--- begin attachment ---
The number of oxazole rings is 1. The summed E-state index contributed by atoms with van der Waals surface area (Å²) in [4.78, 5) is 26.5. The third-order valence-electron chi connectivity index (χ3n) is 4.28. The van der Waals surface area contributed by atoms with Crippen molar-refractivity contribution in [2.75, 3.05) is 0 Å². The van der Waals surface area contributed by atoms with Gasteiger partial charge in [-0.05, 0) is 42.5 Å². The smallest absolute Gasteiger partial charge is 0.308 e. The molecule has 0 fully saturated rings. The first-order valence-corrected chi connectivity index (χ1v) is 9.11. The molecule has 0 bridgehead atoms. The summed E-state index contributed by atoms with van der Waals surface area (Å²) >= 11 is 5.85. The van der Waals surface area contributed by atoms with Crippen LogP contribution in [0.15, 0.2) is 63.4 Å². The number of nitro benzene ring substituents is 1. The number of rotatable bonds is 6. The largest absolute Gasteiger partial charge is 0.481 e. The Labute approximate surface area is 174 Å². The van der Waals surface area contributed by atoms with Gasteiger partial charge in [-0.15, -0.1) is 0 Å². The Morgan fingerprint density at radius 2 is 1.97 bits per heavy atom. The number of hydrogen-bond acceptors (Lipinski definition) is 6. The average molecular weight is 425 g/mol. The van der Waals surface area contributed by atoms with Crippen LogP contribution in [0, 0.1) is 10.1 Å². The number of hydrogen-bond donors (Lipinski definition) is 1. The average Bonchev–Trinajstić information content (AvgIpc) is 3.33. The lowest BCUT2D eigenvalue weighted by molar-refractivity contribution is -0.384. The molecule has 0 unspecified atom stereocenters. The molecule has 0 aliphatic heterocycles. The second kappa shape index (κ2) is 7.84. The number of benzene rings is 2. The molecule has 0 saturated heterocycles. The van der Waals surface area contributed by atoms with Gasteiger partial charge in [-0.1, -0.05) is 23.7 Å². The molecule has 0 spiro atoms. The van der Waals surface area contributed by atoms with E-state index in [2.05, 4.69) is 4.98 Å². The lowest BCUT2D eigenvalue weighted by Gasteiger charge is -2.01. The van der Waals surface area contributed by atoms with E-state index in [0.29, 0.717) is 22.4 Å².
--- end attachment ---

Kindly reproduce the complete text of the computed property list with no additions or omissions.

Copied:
The number of oxazole rings is 1. The summed E-state index contributed by atoms with van der Waals surface area (Å²) in [4.78, 5) is 26.5. The third-order valence-electron chi connectivity index (χ3n) is 4.28. The van der Waals surface area contributed by atoms with Crippen molar-refractivity contribution in [2.75, 3.05) is 0 Å². The van der Waals surface area contributed by atoms with Gasteiger partial charge in [-0.05, 0) is 42.5 Å². The smallest absolute Gasteiger partial charge is 0.308 e. The molecule has 0 fully saturated rings. The first-order valence-corrected chi connectivity index (χ1v) is 9.11. The molecule has 0 bridgehead atoms. The summed E-state index contributed by atoms with van der Waals surface area (Å²) >= 11 is 5.85. The van der Waals surface area contributed by atoms with Crippen LogP contribution in [0.15, 0.2) is 63.4 Å². The number of nitro benzene ring substituents is 1. The number of rotatable bonds is 6. The largest absolute Gasteiger partial charge is 0.481 e. The Labute approximate surface area is 174 Å². The van der Waals surface area contributed by atoms with Gasteiger partial charge in [-0.15, -0.1) is 0 Å². The Morgan fingerprint density at radius 2 is 1.97 bits per heavy atom. The number of hydrogen-bond acceptors (Lipinski definition) is 6. The average molecular weight is 425 g/mol. The van der Waals surface area contributed by atoms with Crippen LogP contribution in [0, 0.1) is 10.1 Å². The number of hydrogen-bond donors (Lipinski definition) is 1. The average Bonchev–Trinajstić information content (AvgIpc) is 3.33. The lowest BCUT2D eigenvalue weighted by molar-refractivity contribution is -0.384. The molecule has 0 unspecified atom stereocenters. The molecule has 0 aliphatic heterocycles. The second kappa shape index (κ2) is 7.84. The number of benzene rings is 2. The molecule has 0 saturated heterocycles. The van der Waals surface area contributed by atoms with Gasteiger partial charge in [-0.1, -0.05) is 23.7 Å². The molecule has 0 spiro atoms. The van der Waals surface area contributed by atoms with E-state index in [2.05, 4.69) is 4.98 Å². The lowest BCUT2D eigenvalue weighted by Gasteiger charge is -2.01. The van der Waals surface area contributed by atoms with E-state index in [0.29, 0.717) is 22.4 Å².